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There is a case in which a person eats one bite and is liable for four Chata'os and an Asham Me'ilos: a person who is Tamei who eats Chelev from a Korban that is Nosar on Yom Kippur. (1)
Rebbi Meir says that if it is Shabbos and one carries the food in his mouth in a public domain, he is liable for a fifth Chatas. (2)
Rebbi Yehoshua maintains that one who commits an Aveirah in the process of doing a Mitzvah is exempt from a Korban Chatas, even if the Mitzvah was not done correctly. According to one version, however, Rebbi Yehoshua exempts the person only in a case in which the Mitzvah needs to be done hastily. (3)
While a Kohen was eating Terumah, he became aware that he was the son of a divorcee or of a Chalutzah. Rebbi Eliezer: He must pay the principle and a fifth of the value of the Terumah to the Kohen. Rebbi Yehoshua: He is exempt.
In the case of the Mishnah in which two Chasanim mixed up their brides and are Chayav for Eshes Ish, Eshes Achiv, Achos Ishto, and Nidah, it is possible that all of the prohibitions occurred at the same time, and even Rebbi Shimon maintains that they would be Chayav for all four. (4)
The prohibition of Nidah can occur at the same time as the other prohibitions if she starts seeing blood prior to becoming a Gedolah and continues seeing blood after becoming a Gedolah. (5)
A woman does not become pregnant from the first time she has relations.
Er did not have conventional relations with Tamar out of concern that her beauty would be tarnished as a result of pregnancy. Onen did not have conventional relations with Tamar because the child that would have been born would have been regarded as his brother's child.
Rebbi Yehudah derives from a verse that a Kalah does not require Tevilah from the Tum'ah of her first relations. The Chachamim derive instead that a woman who had unconventional relations does not require Tevilah. (6)
A woman who waited ten years after her first marriage before getting married again and did not have in mind to remarry will no longer be fertile.
A woman who had relations must wait three months before remarrying, with the exception of a Giyores or a Meshuchreres who is a Ketanah.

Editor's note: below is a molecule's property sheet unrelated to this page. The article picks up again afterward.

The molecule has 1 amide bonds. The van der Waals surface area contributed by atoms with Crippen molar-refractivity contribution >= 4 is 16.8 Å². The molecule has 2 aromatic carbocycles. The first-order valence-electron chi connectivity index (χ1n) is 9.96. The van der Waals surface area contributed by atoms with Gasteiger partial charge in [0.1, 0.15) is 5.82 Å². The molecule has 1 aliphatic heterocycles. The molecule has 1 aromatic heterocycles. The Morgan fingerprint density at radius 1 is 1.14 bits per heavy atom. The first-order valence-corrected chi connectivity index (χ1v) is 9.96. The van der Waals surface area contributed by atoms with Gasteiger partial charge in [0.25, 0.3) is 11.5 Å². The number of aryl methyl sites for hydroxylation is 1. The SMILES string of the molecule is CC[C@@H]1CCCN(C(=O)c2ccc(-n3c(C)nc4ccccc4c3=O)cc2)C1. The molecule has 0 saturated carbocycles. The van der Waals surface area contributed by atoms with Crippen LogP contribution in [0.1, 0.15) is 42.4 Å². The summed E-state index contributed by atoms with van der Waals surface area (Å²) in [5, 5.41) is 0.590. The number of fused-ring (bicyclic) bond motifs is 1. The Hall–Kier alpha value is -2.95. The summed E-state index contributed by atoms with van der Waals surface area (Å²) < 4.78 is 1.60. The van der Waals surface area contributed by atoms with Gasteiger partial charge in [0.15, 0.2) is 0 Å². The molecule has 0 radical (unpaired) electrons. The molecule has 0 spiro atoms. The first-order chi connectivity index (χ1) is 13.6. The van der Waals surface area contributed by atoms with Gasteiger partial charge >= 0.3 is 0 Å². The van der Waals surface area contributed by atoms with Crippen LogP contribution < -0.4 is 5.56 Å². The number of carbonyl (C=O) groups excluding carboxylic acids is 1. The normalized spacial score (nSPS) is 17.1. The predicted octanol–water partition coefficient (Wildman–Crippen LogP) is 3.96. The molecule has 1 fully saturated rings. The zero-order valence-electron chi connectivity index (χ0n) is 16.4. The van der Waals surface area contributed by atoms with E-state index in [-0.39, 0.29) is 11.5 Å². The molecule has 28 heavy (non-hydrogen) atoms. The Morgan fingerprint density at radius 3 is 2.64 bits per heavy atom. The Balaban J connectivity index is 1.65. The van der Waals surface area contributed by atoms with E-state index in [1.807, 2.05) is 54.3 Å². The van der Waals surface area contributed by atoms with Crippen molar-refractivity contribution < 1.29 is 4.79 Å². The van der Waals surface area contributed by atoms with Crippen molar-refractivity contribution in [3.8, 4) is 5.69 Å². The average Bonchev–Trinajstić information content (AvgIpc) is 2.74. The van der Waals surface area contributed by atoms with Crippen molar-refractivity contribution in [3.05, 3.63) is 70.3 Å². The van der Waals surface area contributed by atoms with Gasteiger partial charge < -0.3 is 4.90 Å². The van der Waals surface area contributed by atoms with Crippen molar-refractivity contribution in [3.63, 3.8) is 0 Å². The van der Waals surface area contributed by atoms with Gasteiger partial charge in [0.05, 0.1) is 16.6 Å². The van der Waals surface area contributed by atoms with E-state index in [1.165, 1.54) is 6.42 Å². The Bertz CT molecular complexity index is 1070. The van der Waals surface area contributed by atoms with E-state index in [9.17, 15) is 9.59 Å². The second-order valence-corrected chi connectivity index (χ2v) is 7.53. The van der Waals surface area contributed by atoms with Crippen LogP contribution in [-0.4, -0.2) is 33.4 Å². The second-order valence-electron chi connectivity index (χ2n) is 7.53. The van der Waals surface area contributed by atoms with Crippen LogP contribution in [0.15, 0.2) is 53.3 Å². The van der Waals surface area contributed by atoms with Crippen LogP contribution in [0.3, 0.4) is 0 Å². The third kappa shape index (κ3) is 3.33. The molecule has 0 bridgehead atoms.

A Ketanah who does Mi'un does not have to wait three months before remarrying.
A BIT MORE
1. Chelev is the first prohibition. Since the person was Makdish the animal, the prohibitions of Me'ilah and Nosar apply, which are Isurei Mosif. The subsequent prohibitions of Tum'ah and Yom Kippur are Isurei Kollel.
2. The prohibition of Shabbos is an Isur Bas Achas together with Yom Kippur. Rebbi Meir maintains that for Yom Kippur itself there is no Chiyuv for carrying.
3. There are two baby boys. One was born on Shabbos, and one was born on Sunday. The Mohel erroneously performs the Bris Milah on Shabbos on the boy who was born on Sunday. This is a case of committing an Aveirah (Chilul Shabbos) in the process of doing a Mitzvah and ending up not fulfilling the Mitzvah. In the case of our Mishnah, when the two Chasanim mixed up their brides, they also committed an Aveirah in the process of doing a Mitzvah and did not do the Mitzvah correctly.
4. It is possible for the prohibitions of Eshes Ish, Eshes Achiv, and Achos Ishto to occur at the same time in the following scenario. The two brothers appoint one agent to be Mekadesh the two sisters for them, and the two sisters appoint an agent to accept the Kidushin from the two brothers for them. The agents meet each other and perform the two Kidushins at the same time.
5. It is possible for the Isur Nidah to occur at the same time only if the two brothers and two sisters all become Gedolim on the same day, and they stipulate that the Kidushin should go into effect at the time they become Gedolim.
6. Although Tamar did become pregnant from the first Bi'ah with Yehudah, she was a Besulah at the time, because Er and Onen did not have conventional relations with her. Tamar is an exception because she used her finger to create an opening.
7. The reason why the Torah does not require a Kalah to immerse in the Mikvah after the first Bi'ah is that a woman cannot conceive from the first Bi'ah.
The Beraisa says that sometimes a person eats one bite and becomes liable for four Chata'os and an Asham Me'ilos. Rebbi Meir says that if it is Shabbos and he carries the food in his mouth in a public domain, he is liable for a fifth Chatas. Tosfos asks how carrying can be included among the prohibitions of eating prohibited food. If we seek to include prohibitions other than eating, we can also include doing any Melachah on Shabbos while eating the food. Tosfos answers that the act of swallowing is what creates the Chiyuv for carrying, because one is not Chayav for carrying until the object is placed down (Hanachah). Swallowing the object is the same as placing the object down.
SHICHVAS ZERA L'VATALAH
It is forbidden to spill one's seed needlessly. This sin is the most severe Aveirah in the Torah. Therefore, a person should not thresh on the inside and spill on the outside, and one should not marry a minor who is not yet fertile. (Shulchan Aruch EH 23:1)
If a person is in danger of stumbling into the Aveirah of Eshes Ish or Nidah, it is preferable to spill one's seed rather than commit the Aveirah of Eshes Ish or Nidah. However, he must repent by fasting in the summer or by sitting in the ice in the winter. (Chelkas Mechokek)
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